Released on the first of this month, Chucklefish has truly outdone themselves with Wargroove, a combat RPG that combines what fans loved about Advance Wars with amazing pixel art with an unrivaled sense of adventure and heroism.

One for All, and All for Groove!

Wargroove takes on a viking-like mentality when it comes to the basics of gameplay: capture towns for money, use the loot to expand your army and then wage war on all your enemies. Starting out in single player, the first few missions and map locations are geared to teach you the ways of a warrior and provide a bit of lore about characters and enemies. As you progress through the world of Aurania, character’s personalities and war tactics reveal themselves and bring an entertaining and comedic aspect to each battle. The quality of pixel art in Wargroove is pretty fantastic. Battle animations and cut scenes have depth and incredible detail.

Along with strategy and a little luck, the key to victory is all in the way you move. The game gets going with a quirky Commander who calls upon swordsmen and knights alike to fight the evil Felheim army, led by Valder, the game’s main antagonist. Commanders, who can be acquired throughout this game, each have a unique ‘groove’ that is activated upon filling their groove meter in battle. Each groove effects the battlefield differently and presents an advantage if used at the right time. Commanders can also call upon a variety of units each turn using revenue collected from occupied villages. The more villages your army occupies, the more funds you have to spend on grander unit types.


The map is navigated by traveling to and from towns, which symbolize missions and ultimately levels of gameplay. Each mission gradually gets more difficult and requires more planning and time. Since Wargroove is a turn-based game, players do have a little downtime in between plays to learn more about the map, enemies, and strategize their next move. Through the codex, players can learn about critical moves, which are a big part of this game. Each unit has a critical move ability that can dramatically affect combat, as well as common strengths and weaknesses. The codex can provide this information in addition to general info about each aspect of the battlefield and how the landscape and weather patterns may affect your army.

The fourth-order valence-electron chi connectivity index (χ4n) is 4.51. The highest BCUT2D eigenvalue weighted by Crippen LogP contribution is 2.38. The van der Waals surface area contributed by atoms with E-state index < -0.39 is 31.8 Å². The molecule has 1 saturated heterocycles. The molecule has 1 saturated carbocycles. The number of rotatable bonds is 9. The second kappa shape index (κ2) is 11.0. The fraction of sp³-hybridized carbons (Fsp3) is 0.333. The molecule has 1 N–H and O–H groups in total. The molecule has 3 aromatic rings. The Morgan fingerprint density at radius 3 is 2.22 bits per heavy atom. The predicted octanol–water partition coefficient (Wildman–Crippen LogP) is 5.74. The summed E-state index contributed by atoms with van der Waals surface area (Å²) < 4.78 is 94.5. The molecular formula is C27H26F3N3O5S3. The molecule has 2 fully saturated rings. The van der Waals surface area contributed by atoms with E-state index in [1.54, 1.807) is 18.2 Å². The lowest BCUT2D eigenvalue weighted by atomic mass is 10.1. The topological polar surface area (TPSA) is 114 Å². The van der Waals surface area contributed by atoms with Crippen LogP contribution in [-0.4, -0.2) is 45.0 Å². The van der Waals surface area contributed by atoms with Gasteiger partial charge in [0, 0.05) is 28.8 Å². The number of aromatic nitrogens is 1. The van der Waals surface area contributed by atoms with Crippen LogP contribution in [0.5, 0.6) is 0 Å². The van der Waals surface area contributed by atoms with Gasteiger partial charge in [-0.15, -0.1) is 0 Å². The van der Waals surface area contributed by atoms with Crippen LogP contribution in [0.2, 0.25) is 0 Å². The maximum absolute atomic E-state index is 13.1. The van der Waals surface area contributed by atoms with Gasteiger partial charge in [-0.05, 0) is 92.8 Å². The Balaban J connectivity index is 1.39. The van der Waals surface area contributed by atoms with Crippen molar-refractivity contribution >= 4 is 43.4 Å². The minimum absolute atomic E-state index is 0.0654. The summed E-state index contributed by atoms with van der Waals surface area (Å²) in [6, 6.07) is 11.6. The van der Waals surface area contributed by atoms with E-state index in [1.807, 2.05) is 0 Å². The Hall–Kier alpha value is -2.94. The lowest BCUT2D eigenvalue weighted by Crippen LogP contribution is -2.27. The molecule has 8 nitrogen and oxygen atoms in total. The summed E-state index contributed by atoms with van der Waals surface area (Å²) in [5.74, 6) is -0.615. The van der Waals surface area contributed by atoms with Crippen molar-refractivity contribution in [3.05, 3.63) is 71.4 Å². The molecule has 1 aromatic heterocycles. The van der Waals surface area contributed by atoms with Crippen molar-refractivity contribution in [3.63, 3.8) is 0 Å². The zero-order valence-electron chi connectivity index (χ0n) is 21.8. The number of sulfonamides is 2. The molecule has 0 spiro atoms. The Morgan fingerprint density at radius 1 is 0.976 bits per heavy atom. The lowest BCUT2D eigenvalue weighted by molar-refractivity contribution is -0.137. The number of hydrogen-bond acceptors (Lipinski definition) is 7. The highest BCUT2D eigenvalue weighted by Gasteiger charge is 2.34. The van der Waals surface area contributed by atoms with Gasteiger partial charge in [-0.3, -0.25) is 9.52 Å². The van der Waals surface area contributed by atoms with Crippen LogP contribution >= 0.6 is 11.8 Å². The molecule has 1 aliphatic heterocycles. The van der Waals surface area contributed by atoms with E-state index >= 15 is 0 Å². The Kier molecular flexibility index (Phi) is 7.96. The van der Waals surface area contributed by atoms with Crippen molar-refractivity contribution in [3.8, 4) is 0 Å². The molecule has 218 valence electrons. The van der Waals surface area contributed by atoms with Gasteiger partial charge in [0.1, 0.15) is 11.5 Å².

Although this game is fun and engaging, it does get repetitive, and I wish there was a bit more story to balance out the combat. Besides funny cutscenes, the main chunk of this game is the battlefield, and despite each fight being unique, they do cause the game to drag on a bit. This often resulted in feeling as though I wasn’t progressing fast enough, when in reality combat is the main drive for Wargroove, and all the fun is in battling your friends and foes. This game does provide a “Book of Lore” that players can read during a break from combat. This book provides backstories to each character that can be unlocked as players progress through the game, and can be a good refresher before diving back in.


Pick Your Battles…Literally

Up to four players can join the battlefield, either on the same console or (with the exception of Playstation) through cross-play. In multiplayer, you can choose from a series of battlegrounds tailored to a specific kind of fight – whether your strengths lie in ground maneuvers, the sea, or perhaps the sky. With a wide range of cavalry to choose from, you and your friends can test each others skills and practice for upcoming missions.

Let’s Hit the Arcade

Arcade play is also a great way to learn more about Commanders and how their grove affects the battlefield. During campaign play, players have the ability to unlock Commanders during missions, which then become available in the Arcade. With shorter matches, players are able to enjoy a fast-paced fight.

The Power of Imagination

From the main menu’s custom content tab, players have the opportunity to create their own battles. Whether you are wanting to create the ultimate battle arena or edit an entire campaign, the map creator allows your imagination to run wild. There are three map types; Skirmish, for simpler battles, Scenario, which enables cutscenes and more advanced scripting and logic, and lastly Puzzle, for single players in need of a quick battle. From a little toolbar, terrain and structures can be chosen and placed anywhere with the boundaries of the map. The Event Editor really allows players to go crazy, setting ambience, music and a multitude of other properties. If your interested in learning even more about the Event Editor and Map Creator in general, visit this link. Once the map/campaign is completed, players can share (including cross-sharing) and begin battling immediately! This is easily one of the best aspects to Wargroove.
All in all, this is a game that will continue to excite far past its original campaign. Wargroove brings an entertaining and complex title to the world of retro, and leaves fans hungry for what Chucklefish will develop in the future.

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An indie game enthusiast, Zoe can be found creating her own video games, writing or perhaps daydreaming about her favorite food; pasta. Follow her on Twitter @zoe_doman.

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